Based on Section 27(B) of the Tax Code, as amended by CREATE, proprietary educational institutions and hospitals which are non-profit shall enjoy a tax rate of 1% from 1 July 2020 up to 30 June 2023 and 10% from 1 July 2023 onwards. RMC No. 62-2021 further clarified this by reiterating that private educational institutions distributing dividends are organizations for profit who may not enjoy the 1% tax rate for non-profit proprietary educational institutions and hospitals. These entities are therefore subject to 25%/20% RCIT.


Exemption of Foreign Sourced Dividends 

As a general rule, foreign sourced dividends received by domestic corporations are subject to income tax. However, pursuant to Section 27(D)(4) of the Tax Code, as amended by CREATE, the said dividends may now be exempt from income tax subject to the conditions set forth under RR No. 5-2021, as shown below:

  • The foreign sourced dividends actually received or remitted into the Philippines are reinvested in the business operations of the domestic corporation in the Philippines within the next taxable year from the time that such dividends are received and shall be limited to funding the capital requirements, capital expenditures, dividend payments, investment in domestic subsidiaries and infrastructure project; and
  • The domestic corporation holds directly at least 20% of the outstanding shares of the foreign corporation and has held shareholdings for a minimum of 2 years at the time of the dividend distribution. If the foreign corporation is in existence for less than 2 years, then the domestic corporation should be in continuous possession of the 20% in value of the foreign corporation for its entire existence, as further provided in RR No. 5-2021.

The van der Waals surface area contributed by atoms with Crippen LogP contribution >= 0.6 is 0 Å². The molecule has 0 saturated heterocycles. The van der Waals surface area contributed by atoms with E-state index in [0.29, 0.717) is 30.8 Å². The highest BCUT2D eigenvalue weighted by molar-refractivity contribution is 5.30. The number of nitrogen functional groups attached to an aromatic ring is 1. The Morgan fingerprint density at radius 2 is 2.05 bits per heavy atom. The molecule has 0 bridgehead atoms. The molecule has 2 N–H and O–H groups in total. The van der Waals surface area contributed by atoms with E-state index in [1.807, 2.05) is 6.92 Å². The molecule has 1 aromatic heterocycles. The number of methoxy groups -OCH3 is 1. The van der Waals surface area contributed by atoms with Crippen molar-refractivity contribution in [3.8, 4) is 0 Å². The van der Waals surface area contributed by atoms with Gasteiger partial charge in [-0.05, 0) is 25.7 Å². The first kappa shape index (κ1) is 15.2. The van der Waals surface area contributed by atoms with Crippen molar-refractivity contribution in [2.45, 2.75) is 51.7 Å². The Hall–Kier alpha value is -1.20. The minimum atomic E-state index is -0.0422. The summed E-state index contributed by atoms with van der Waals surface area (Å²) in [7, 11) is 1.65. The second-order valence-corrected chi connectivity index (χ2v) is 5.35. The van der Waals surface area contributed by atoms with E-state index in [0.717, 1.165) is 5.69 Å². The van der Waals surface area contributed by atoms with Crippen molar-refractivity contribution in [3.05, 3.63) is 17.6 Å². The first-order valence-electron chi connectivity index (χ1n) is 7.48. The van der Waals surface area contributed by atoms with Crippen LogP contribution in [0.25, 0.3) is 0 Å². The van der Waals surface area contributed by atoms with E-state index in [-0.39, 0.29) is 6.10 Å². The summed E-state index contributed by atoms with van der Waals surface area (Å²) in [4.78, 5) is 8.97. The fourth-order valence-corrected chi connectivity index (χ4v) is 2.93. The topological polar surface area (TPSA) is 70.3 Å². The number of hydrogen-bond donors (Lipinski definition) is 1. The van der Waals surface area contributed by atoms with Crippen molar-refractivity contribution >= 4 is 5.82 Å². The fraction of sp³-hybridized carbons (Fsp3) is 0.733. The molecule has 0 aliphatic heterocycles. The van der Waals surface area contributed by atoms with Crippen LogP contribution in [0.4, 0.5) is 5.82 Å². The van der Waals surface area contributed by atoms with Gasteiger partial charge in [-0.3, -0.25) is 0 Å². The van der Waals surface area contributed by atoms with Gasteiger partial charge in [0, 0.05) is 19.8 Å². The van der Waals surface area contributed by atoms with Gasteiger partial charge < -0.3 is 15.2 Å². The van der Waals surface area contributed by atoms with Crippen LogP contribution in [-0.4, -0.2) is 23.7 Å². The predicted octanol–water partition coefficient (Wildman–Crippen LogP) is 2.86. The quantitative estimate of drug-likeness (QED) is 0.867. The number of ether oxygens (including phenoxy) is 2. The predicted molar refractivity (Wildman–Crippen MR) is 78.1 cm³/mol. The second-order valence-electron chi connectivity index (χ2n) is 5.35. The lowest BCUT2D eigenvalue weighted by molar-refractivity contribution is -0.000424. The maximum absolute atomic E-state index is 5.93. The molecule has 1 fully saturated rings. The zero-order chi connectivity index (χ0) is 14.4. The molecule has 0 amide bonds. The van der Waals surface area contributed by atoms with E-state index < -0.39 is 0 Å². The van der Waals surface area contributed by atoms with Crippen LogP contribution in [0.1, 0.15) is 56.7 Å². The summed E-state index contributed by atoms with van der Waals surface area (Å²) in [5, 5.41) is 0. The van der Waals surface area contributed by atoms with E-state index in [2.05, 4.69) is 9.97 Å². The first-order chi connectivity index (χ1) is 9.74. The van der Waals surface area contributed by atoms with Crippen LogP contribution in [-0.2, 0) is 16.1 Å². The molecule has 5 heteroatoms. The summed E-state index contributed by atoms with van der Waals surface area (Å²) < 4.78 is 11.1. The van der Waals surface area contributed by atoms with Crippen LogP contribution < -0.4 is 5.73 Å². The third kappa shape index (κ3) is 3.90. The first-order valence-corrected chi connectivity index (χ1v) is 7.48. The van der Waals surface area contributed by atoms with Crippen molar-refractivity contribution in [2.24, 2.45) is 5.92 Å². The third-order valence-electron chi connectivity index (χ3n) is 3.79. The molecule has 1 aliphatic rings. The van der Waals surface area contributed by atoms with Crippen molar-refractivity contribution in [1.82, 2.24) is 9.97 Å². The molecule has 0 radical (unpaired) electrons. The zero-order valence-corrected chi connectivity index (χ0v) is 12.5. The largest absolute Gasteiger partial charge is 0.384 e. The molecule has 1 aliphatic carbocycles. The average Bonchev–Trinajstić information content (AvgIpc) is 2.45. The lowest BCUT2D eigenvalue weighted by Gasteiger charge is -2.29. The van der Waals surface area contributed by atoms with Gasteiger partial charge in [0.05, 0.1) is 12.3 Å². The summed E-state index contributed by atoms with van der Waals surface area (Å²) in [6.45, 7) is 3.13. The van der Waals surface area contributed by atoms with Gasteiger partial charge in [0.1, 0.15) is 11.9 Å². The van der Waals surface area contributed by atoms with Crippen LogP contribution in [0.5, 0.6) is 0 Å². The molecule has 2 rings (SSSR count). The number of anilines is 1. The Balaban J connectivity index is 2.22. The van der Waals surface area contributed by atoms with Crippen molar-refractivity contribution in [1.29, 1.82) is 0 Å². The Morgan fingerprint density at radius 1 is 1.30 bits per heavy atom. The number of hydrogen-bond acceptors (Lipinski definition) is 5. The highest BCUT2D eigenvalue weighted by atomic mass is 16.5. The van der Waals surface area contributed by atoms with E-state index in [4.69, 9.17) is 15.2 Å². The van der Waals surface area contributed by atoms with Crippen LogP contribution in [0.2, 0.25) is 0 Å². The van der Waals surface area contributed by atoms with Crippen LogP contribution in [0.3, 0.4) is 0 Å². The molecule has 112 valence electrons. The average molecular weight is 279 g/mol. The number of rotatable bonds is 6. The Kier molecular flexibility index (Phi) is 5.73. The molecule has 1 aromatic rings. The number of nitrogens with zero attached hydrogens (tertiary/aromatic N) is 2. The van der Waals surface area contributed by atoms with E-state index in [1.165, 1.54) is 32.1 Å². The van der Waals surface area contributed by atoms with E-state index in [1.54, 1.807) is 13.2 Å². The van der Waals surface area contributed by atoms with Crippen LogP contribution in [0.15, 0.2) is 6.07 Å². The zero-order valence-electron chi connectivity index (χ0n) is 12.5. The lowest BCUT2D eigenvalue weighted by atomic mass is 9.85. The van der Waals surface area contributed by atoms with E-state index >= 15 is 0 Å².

RR No. 5-2021 makes mention of compliance requirements to avail of this exemption which includes a sworn certification prepared and executed by an Independent Auditor on the utilization or non-utilization of the dividends received by the corporation. RMC No. 62-2021 clarifies the following:

  • The exemption from income tax of the said dividends shall only pertain to the dividends actually utilized by the domestic corporation in the manner set out in the Tax Code, as amended. Any unutilized amount shall be declared as taxable income subject to interest, surcharges and penalties, as applicable.
  • The tax treatment of dividends received by a domestic corporation from a resident foreign corporation, as defined in Section 28 (A)(1) of the Tax Code, as amended, will depend on the sources of income of the resident foreign corporation. If more than 50% of the total gross income of the resident foreign corporation is derived within the Philippines, the dividends received by a domestic corporation from such resident foreign corporation shall be exempt from income tax even without complying with the requirements for exemption of foreign sourced dividends in RR No. 5-2021. On the other hand, if income from within the Philippines of the resident foreign corporation is less than 50%, the conditions for exemption for foreign sourced dividends per RR No. 5-2021 should be followed. The implementation of this provision should be clarified by the BIR. The following questions/clarifications come to mind for this provision of the RMC: